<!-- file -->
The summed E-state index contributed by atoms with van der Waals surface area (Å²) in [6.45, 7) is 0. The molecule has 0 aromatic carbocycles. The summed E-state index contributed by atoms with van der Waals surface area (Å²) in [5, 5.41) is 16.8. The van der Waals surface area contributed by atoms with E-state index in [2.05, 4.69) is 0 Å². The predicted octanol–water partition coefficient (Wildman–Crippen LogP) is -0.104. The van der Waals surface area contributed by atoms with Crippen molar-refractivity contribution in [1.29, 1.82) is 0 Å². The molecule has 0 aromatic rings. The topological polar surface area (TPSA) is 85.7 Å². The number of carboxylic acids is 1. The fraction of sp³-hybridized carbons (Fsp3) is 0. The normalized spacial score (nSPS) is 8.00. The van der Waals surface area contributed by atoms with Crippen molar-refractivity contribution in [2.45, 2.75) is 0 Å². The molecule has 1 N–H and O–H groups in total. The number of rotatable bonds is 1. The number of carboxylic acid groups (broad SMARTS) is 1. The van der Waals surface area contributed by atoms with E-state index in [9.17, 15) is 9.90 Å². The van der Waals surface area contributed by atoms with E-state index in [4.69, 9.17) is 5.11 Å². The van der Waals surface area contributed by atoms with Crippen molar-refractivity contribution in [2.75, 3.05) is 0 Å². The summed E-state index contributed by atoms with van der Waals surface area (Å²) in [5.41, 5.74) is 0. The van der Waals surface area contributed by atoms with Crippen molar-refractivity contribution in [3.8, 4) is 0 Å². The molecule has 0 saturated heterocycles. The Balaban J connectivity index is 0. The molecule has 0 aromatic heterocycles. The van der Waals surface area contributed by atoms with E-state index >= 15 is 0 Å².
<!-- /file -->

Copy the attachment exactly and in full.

The summed E-state index contributed by atoms with van der Waals surface area (Å²) in [6.45, 7) is 0. The molecule has 0 aromatic carbocycles. The summed E-state index contributed by atoms with van der Waals surface area (Å²) in [5, 5.41) is 16.8. The van der Waals surface area contributed by atoms with E-state index in [2.05, 4.69) is 0 Å². The predicted octanol–water partition coefficient (Wildman–Crippen LogP) is -0.104. The van der Waals surface area contributed by atoms with Crippen molar-refractivity contribution in [1.29, 1.82) is 0 Å². The molecule has 0 aromatic rings. The topological polar surface area (TPSA) is 85.7 Å². The number of carboxylic acids is 1. The fraction of sp³-hybridized carbons (Fsp3) is 0. The normalized spacial score (nSPS) is 8.00. The van der Waals surface area contributed by atoms with Crippen molar-refractivity contribution in [2.45, 2.75) is 0 Å². The molecule has 1 N–H and O–H groups in total. The number of rotatable bonds is 1. The number of carboxylic acid groups (broad SMARTS) is 1. The van der Waals surface area contributed by atoms with E-state index in [9.17, 15) is 9.90 Å². The van der Waals surface area contributed by atoms with E-state index in [4.69, 9.17) is 5.11 Å². The van der Waals surface area contributed by atoms with Crippen molar-refractivity contribution in [2.75, 3.05) is 0 Å². The summed E-state index contributed by atoms with van der Waals surface area (Å²) in [5.41, 5.74) is 0. The van der Waals surface area contributed by atoms with Crippen molar-refractivity contribution in [3.8, 4) is 0 Å². The molecule has 0 saturated heterocycles. The Balaban J connectivity index is 0. The molecule has 0 aromatic heterocycles. The van der Waals surface area contributed by atoms with E-state index >= 15 is 0 Å².